For decades, the Nigerian health sector has faced many challenges ranging from poor health facilities, brain drain, frequent strikes by health workers to insufficient health financing.
This has led many Nigerians to travel abroad for treatment. For example, the Minister of Information and Culture, Alhaji Lai Mohammed, said that Nigerians spend between $1.2 billion and $1.6 billion on medical tourism, adding that this is a huge drain on the country’s foreign exchange reserves.
Added to this is the huge brain drain that is shaking the health sector, especially as a result of the COVID-19 pandemic.
Fellow of the Society of Gynecology and Obstetrics of Nigeria (SOGON), Dr. Abayomi Ajayi tells LEADERSHIP that the near total collapse of the health sector is imminent in the face of the need for health professionals worldwide at the following the COVID -19 pandemic.
Ajayi said nations around the world have been affected by the pandemic, adding that Nigeria and a few other countries are providing the manpower needed to keep their people alive at the expense of our own citizens.
When asked why they were leaving in troops, Ajayi replied, “Many of them want a better life for themselves; Better wages and allowances
Better research opportunities; Better career advancement opportunities and adoption of modern techniques and technologies; Opportunities for family relocation to greener pastures; Live a better life; No power outages, better transportation, reduced incidence of crime, kidnappings, attacks by shepherds, the list is endless.“
As part of efforts to reverse medical tourism and brain drain in the health sector, Lai Mohammed, said the federal government is revamping the sector, to make it attractive to health professionals in Nigeria and around the world. the stranger.
Mohammed recalled that in the wake of COVID-19, the CBN established the N100 billion Health Sector Response Fund, now expanded to N200 billion, to provide credit support for the health sector through long-term, low-cost financing.
“You are also aware of the federal government’s intervention in the health sector through the Nigerian Sovereign Investment Authority (NSIA). The NSIA has invested a total of $22.5 million in two diagnostic centers in Kano and Umuahia ($5.5 million each) and the NSIA-LUTH Cancer Center in Lagos ($11.5 million). The NSIA has also committed to build a new quaternary hospital in Abuja,” a- he added.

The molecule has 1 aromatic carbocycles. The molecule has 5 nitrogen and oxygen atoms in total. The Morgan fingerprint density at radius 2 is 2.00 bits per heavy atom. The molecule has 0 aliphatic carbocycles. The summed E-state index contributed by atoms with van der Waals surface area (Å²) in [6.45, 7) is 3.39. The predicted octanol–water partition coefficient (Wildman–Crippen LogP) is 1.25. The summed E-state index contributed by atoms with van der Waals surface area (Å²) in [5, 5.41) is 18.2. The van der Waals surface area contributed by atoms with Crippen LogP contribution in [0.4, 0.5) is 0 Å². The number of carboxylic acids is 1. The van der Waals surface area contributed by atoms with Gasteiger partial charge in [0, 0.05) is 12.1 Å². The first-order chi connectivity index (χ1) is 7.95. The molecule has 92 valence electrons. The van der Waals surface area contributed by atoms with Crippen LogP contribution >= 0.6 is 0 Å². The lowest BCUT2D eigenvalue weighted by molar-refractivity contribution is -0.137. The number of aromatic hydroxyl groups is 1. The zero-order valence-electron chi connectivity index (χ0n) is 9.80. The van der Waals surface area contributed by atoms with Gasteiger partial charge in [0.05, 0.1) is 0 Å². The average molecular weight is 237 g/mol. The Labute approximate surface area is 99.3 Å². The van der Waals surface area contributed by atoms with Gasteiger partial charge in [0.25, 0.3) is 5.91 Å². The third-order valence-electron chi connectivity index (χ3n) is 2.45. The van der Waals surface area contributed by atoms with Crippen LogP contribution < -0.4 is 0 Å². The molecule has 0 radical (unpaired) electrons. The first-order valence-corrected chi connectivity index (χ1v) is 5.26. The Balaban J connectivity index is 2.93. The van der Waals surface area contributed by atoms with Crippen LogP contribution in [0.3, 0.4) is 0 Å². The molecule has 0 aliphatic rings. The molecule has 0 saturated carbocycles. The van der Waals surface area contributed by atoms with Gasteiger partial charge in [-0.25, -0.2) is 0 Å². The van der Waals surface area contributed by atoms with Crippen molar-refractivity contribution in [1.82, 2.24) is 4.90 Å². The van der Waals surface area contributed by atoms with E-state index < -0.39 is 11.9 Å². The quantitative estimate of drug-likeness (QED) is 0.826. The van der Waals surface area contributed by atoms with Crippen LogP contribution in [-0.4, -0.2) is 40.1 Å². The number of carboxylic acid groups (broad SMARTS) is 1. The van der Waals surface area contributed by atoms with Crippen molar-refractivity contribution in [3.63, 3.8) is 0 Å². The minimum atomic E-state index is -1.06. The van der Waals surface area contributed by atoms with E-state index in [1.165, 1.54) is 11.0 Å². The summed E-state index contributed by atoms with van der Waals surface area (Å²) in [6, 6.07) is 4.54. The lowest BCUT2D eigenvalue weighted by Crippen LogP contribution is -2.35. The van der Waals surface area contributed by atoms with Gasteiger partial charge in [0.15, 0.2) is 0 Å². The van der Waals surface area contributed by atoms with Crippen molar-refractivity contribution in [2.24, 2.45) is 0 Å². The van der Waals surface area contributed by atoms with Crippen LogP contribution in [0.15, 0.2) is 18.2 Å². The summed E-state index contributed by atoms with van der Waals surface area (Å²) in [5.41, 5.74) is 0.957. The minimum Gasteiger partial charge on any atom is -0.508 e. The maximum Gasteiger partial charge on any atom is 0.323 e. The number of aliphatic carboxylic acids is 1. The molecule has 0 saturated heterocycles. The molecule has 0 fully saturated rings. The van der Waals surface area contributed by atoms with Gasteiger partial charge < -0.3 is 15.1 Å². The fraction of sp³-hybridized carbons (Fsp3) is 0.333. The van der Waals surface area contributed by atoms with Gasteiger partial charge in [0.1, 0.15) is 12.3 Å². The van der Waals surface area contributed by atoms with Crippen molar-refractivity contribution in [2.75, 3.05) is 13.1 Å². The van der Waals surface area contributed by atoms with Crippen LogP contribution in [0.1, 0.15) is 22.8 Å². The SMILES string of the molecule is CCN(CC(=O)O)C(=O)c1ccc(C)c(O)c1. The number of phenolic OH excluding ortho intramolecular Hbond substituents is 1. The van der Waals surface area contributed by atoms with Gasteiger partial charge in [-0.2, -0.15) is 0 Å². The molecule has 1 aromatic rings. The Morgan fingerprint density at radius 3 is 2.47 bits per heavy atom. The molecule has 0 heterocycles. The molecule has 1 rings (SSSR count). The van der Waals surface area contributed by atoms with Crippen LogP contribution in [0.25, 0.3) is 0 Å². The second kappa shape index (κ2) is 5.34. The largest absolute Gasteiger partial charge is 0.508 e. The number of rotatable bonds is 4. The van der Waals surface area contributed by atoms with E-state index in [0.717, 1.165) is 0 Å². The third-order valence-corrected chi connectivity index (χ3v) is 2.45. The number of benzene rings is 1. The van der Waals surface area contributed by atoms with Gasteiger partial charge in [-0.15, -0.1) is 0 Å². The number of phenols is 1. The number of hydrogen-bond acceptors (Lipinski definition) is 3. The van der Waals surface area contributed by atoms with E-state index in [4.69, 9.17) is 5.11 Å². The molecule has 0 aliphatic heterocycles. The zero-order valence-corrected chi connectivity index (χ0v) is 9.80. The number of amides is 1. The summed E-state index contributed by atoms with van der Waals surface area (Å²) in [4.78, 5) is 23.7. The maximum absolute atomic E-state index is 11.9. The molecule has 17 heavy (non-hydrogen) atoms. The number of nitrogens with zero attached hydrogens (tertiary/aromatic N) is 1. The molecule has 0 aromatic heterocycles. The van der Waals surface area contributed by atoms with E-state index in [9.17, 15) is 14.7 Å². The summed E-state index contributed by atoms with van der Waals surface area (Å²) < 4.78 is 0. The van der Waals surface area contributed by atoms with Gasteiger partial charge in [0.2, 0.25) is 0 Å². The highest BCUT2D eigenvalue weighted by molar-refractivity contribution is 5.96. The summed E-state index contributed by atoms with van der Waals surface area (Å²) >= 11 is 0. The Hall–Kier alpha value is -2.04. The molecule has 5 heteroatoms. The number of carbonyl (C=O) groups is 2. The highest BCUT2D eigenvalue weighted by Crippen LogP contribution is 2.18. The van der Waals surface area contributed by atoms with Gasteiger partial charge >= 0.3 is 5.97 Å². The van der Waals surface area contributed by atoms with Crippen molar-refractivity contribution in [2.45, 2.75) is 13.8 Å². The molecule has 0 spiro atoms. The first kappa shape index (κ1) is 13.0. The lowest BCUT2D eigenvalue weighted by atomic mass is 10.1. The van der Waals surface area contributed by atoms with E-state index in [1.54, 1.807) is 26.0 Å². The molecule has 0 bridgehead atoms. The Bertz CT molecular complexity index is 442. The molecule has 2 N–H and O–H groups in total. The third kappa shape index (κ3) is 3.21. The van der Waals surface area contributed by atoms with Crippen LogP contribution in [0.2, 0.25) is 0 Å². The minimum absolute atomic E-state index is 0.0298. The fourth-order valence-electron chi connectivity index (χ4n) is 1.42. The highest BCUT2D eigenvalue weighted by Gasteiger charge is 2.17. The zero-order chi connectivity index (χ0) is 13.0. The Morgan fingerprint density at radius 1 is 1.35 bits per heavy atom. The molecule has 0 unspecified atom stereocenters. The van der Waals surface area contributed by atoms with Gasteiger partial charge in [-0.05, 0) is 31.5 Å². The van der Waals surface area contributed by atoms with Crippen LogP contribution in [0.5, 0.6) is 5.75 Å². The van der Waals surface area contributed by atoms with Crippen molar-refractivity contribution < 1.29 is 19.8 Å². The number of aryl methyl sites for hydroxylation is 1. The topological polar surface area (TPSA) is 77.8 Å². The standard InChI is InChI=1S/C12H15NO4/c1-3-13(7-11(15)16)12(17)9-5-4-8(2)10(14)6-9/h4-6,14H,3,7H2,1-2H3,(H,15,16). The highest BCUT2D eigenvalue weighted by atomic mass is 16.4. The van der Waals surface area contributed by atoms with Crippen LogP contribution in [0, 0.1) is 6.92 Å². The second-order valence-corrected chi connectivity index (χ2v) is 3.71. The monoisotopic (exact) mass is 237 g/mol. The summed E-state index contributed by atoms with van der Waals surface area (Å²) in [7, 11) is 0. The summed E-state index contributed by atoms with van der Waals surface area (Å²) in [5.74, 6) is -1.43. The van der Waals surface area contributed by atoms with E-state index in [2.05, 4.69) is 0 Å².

The essence of these financial interventions and projects in the critical healthcare sector is to accelerate the evolution of world-class healthcare facilities like this Duchess International Hospital, the Minister said, adding that “With this, we can conserve our foreign exchange reserves, earn foreign exchange for the country, create jobs, reverse the brain drain, become a destination for medical tourists and also ensure affordable and standard healthcare for Nigerians.
In order to retain doctors, the Minister said that Nigerian health facilities must be equipped on a global level and that doctors and other health care workers must be properly compensated, adding that institutions like Duchess International are real tools for creating jobs, in addition to attracting doctors. tourists from all over the world.
Mohammed, however, commended the hospital for establishing such a world-class healthcare facility in Nigeria, noting that “with what we have seen today and the program that has just been launched, Nigerians can now have access to affordable and quality health care in any field of medicine by getting a card for N5000 and consultation fees to see an expert from N5000”.
The Minister said that with this user-friendly fee structure, Duchess Hospital has expanded the population of Nigerians who can access quality health care, while rejoicing that many doctors at Duchess Hospital, a subsidiary of the Reddington Hospital Group, are Nigerians who had trained and worked abroad but decided to return home to practice due to the availability of advanced medical facilities and a good working environment.
Along the same lines, the Chief Executive of Duchess International Hospital, Dr Adetokunbo Shitta-Bey, said that with as little as registering N5000 to get a family card and seeing renowned consultants at Starting at N5000, the management of Duchess Hospital makes a bold statement that the 100-bed, purpose-built, state-of-the-art hospital is not just for the elites.
Shitta-Bey, said the Access to Affordable World-Class Healthcare program was designed to “provide access to the hospital’s wide range of high-quality services in emergency medicine and intensive care, women’s health and pediatric care, cardiovascular medicine, renal dialysis, endoscopy, medical and surgical treatment interventions, dental treatments, eye care services and a wide variety of additional services and sub-specialties, all available at one place in the heart of Ikeja”.